In contrast to what occurred at the last Summit of the Americas in 2012, when President Cristina Fernández de Kirchner of Argentina and Bolivia’s Evo Morales walked out, this time, Cristina stood her ground and spoke forcefully about the issues she believes to be at the crux of the region’s problems. In her nearly 30-minute speech, the Argentine president spoke with her characteristic candor, noting that this is to be her – as well as Barack Obama’s – last summit as head of state, and welcomed President Raúl Castro to Cuba’s first.
In her apparently unscripted speech, Cristina congratulated Cuba and “sister republic” Venezuela, and repeatedly called the US position that those two smaller countries constitute a threattoUS security “absurd.” She likened it to the experience of her own country under dictatorship, when the United Kingdom maintained “almost cordial” relations with the military junta, in contrast to last week’s revelations ofthe UK’s recent espionage and plans for enhanced military operations on the disputed Malvinas/Falkland Islands.
Referring to all of Latin America, as well as specifically to President Obama’s assertions about Venezuela, she declared, “It is ridiculous to consider any Latin American country a threat.”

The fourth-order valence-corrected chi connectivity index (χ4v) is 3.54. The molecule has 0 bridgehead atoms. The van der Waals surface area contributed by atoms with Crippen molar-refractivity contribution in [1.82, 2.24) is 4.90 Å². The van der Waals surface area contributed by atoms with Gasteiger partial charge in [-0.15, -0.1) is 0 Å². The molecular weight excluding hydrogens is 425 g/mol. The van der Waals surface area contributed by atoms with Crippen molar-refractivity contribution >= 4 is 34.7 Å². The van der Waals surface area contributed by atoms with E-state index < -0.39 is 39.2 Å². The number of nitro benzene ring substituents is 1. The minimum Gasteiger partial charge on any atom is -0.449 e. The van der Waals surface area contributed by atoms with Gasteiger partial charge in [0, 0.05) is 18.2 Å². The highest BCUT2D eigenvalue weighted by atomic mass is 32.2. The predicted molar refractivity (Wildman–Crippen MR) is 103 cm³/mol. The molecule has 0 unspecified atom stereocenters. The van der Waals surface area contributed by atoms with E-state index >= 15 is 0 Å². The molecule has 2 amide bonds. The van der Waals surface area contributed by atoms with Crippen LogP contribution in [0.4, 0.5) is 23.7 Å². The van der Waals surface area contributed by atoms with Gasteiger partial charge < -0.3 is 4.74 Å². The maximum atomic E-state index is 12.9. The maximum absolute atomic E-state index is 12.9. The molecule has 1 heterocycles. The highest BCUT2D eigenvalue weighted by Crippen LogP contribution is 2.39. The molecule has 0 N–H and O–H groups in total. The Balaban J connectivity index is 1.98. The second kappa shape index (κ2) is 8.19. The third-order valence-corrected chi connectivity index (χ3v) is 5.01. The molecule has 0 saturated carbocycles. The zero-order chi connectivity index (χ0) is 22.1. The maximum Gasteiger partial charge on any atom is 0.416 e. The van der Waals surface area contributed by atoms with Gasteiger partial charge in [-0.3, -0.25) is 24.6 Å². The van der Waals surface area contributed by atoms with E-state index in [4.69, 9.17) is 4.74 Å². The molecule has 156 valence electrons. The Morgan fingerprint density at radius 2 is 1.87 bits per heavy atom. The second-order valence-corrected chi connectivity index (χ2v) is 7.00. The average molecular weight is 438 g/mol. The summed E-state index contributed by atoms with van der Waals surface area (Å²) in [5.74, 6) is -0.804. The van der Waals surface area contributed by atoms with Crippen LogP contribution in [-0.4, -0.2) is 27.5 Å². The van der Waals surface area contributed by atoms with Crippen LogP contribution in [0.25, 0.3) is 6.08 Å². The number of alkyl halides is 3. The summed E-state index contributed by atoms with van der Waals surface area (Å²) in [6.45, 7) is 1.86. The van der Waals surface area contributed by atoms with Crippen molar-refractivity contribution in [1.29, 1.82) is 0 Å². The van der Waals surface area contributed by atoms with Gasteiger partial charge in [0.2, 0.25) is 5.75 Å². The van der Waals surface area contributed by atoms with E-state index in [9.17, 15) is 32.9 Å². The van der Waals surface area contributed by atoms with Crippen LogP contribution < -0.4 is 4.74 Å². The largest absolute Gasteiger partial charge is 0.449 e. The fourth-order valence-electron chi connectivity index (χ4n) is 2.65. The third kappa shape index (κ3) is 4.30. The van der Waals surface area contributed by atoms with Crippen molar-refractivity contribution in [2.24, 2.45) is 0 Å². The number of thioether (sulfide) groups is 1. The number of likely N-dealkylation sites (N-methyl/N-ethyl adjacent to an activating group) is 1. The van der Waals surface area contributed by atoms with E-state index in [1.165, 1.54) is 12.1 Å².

On Cuba’s first inclusion at the Summit, she said, “Cuba is here because it fought for more than 60 years with unprecedented dignity, with a people who suffered and continue to suffer many deprivations, and because this people were led by leaders who never betrayed the fight.”
On drug trafficking, Cristina implied that drugs are one more raw material the world’s economic powers exploit: “How is the money from drug trafficking laundered? In the banks ofthe countries that produce it? Or in the banks of the developed countries and the tax havens that belong to the developed countries?… The developed countries get the drugs and the money, and Latin America’s poor get deaths and guns.”
The President of Argentina went on to refer to the “soft coups” that continue to plague Latin America, using baseless accusations in the media and through NGOs “that are clearly aimed at destabilizing the region’s governments.” She pointedly asked, as in the drug war, who is financing these attacks.
Finally, Cristina returned to her love of history, and in rapid fire speech, raced through the story of Abraham Lincoln and the founding fathers of the US, culminating in a heartfelt repudiation of fundamentalism, while coming back to her initial theme of the need for sincerity in politics.